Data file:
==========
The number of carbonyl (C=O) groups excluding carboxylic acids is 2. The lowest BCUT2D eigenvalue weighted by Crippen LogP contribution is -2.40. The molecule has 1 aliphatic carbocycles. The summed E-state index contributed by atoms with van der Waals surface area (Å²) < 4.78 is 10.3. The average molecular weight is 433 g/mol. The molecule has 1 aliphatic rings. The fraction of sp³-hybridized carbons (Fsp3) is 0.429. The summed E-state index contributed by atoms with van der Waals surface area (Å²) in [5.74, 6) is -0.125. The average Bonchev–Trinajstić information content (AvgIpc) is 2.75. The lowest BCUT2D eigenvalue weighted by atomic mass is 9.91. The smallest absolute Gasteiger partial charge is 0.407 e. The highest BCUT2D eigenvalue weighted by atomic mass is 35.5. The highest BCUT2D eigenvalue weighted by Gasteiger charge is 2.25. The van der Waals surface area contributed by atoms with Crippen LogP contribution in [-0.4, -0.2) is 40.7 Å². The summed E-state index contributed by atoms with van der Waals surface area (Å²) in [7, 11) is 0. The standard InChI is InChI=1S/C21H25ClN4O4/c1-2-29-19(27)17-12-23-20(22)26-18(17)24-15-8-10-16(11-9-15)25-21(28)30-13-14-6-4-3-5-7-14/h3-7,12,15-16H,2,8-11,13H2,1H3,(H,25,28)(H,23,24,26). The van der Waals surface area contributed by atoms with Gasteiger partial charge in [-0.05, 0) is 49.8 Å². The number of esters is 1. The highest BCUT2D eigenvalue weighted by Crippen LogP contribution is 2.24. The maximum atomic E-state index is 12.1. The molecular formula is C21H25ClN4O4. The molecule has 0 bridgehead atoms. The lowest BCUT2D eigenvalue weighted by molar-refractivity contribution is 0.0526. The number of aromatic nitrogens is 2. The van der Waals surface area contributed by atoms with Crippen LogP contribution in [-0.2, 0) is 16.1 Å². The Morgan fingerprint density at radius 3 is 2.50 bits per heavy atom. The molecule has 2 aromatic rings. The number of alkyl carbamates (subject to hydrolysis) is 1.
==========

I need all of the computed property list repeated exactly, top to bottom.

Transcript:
The number of carbonyl (C=O) groups excluding carboxylic acids is 2. The lowest BCUT2D eigenvalue weighted by Crippen LogP contribution is -2.40. The molecule has 1 aliphatic carbocycles. The summed E-state index contributed by atoms with van der Waals surface area (Å²) < 4.78 is 10.3. The average molecular weight is 433 g/mol. The molecule has 1 aliphatic rings. The fraction of sp³-hybridized carbons (Fsp3) is 0.429. The summed E-state index contributed by atoms with van der Waals surface area (Å²) in [5.74, 6) is -0.125. The average Bonchev–Trinajstić information content (AvgIpc) is 2.75. The lowest BCUT2D eigenvalue weighted by atomic mass is 9.91. The smallest absolute Gasteiger partial charge is 0.407 e. The highest BCUT2D eigenvalue weighted by atomic mass is 35.5. The highest BCUT2D eigenvalue weighted by Gasteiger charge is 2.25. The van der Waals surface area contributed by atoms with Crippen LogP contribution in [-0.4, -0.2) is 40.7 Å². The summed E-state index contributed by atoms with van der Waals surface area (Å²) in [7, 11) is 0. The standard InChI is InChI=1S/C21H25ClN4O4/c1-2-29-19(27)17-12-23-20(22)26-18(17)24-15-8-10-16(11-9-15)25-21(28)30-13-14-6-4-3-5-7-14/h3-7,12,15-16H,2,8-11,13H2,1H3,(H,25,28)(H,23,24,26). The van der Waals surface area contributed by atoms with Gasteiger partial charge in [-0.05, 0) is 49.8 Å². The number of esters is 1. The highest BCUT2D eigenvalue weighted by Crippen LogP contribution is 2.24. The maximum atomic E-state index is 12.1. The molecular formula is C21H25ClN4O4. The molecule has 0 bridgehead atoms. The lowest BCUT2D eigenvalue weighted by molar-refractivity contribution is 0.0526. The number of aromatic nitrogens is 2. The van der Waals surface area contributed by atoms with Crippen LogP contribution in [-0.2, 0) is 16.1 Å². The Morgan fingerprint density at radius 3 is 2.50 bits per heavy atom. The molecule has 2 aromatic rings. The number of alkyl carbamates (subject to hydrolysis) is 1.